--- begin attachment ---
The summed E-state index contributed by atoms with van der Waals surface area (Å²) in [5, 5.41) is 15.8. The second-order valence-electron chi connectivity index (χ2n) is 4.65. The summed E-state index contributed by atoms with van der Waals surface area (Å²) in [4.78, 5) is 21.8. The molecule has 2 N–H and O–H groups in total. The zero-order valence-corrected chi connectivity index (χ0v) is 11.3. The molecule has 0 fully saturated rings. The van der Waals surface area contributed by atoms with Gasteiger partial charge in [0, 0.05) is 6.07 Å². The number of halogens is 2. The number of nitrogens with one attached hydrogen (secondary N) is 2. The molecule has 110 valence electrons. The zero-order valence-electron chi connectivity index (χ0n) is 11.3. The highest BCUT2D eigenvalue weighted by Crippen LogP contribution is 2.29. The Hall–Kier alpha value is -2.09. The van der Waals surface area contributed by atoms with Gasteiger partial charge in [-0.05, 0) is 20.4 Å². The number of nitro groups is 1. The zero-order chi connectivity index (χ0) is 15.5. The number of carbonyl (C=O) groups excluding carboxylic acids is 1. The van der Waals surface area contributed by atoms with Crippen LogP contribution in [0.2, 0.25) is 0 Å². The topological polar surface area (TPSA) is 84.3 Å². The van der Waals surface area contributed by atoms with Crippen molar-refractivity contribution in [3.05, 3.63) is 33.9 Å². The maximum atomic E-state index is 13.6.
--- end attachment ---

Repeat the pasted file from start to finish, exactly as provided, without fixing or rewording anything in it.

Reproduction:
The summed E-state index contributed by atoms with van der Waals surface area (Å²) in [5, 5.41) is 15.8. The second-order valence-electron chi connectivity index (χ2n) is 4.65. The summed E-state index contributed by atoms with van der Waals surface area (Å²) in [4.78, 5) is 21.8. The molecule has 2 N–H and O–H groups in total. The zero-order valence-corrected chi connectivity index (χ0v) is 11.3. The molecule has 0 fully saturated rings. The van der Waals surface area contributed by atoms with Gasteiger partial charge in [0, 0.05) is 6.07 Å². The number of halogens is 2. The number of nitrogens with one attached hydrogen (secondary N) is 2. The molecule has 110 valence electrons. The zero-order valence-electron chi connectivity index (χ0n) is 11.3. The highest BCUT2D eigenvalue weighted by Crippen LogP contribution is 2.29. The Hall–Kier alpha value is -2.09. The van der Waals surface area contributed by atoms with Gasteiger partial charge in [-0.05, 0) is 20.4 Å². The number of nitro groups is 1. The zero-order chi connectivity index (χ0) is 15.5. The number of carbonyl (C=O) groups excluding carboxylic acids is 1. The van der Waals surface area contributed by atoms with Crippen LogP contribution in [0.2, 0.25) is 0 Å². The topological polar surface area (TPSA) is 84.3 Å². The van der Waals surface area contributed by atoms with Crippen molar-refractivity contribution in [3.05, 3.63) is 33.9 Å². The maximum atomic E-state index is 13.6.